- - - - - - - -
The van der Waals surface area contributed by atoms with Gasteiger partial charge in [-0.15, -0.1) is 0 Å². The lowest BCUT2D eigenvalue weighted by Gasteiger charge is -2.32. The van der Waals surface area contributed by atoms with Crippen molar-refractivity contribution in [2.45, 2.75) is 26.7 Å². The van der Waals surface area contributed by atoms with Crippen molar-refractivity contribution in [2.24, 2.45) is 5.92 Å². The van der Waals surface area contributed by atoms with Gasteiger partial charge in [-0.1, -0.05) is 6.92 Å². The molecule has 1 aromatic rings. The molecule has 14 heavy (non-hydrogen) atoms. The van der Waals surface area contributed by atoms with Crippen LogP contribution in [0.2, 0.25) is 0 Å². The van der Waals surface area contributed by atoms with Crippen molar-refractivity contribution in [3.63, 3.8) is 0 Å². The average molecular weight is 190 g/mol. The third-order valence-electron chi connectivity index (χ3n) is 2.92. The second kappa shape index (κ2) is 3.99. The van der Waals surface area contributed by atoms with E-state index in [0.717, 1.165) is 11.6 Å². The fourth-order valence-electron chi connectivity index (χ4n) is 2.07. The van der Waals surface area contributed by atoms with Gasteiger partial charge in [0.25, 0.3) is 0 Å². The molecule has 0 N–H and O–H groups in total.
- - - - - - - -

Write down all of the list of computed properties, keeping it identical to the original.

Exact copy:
The van der Waals surface area contributed by atoms with Gasteiger partial charge in [-0.15, -0.1) is 0 Å². The lowest BCUT2D eigenvalue weighted by Gasteiger charge is -2.32. The van der Waals surface area contributed by atoms with Crippen molar-refractivity contribution in [2.45, 2.75) is 26.7 Å². The van der Waals surface area contributed by atoms with Crippen molar-refractivity contribution in [2.24, 2.45) is 5.92 Å². The van der Waals surface area contributed by atoms with Gasteiger partial charge in [-0.1, -0.05) is 6.92 Å². The molecule has 1 aromatic rings. The molecule has 14 heavy (non-hydrogen) atoms. The van der Waals surface area contributed by atoms with Crippen LogP contribution in [0.2, 0.25) is 0 Å². The van der Waals surface area contributed by atoms with Crippen molar-refractivity contribution in [3.63, 3.8) is 0 Å². The average molecular weight is 190 g/mol. The third-order valence-electron chi connectivity index (χ3n) is 2.92. The second kappa shape index (κ2) is 3.99. The van der Waals surface area contributed by atoms with E-state index in [0.717, 1.165) is 11.6 Å². The fourth-order valence-electron chi connectivity index (χ4n) is 2.07. The van der Waals surface area contributed by atoms with Gasteiger partial charge in [0.25, 0.3) is 0 Å². The molecule has 0 N–H and O–H groups in total.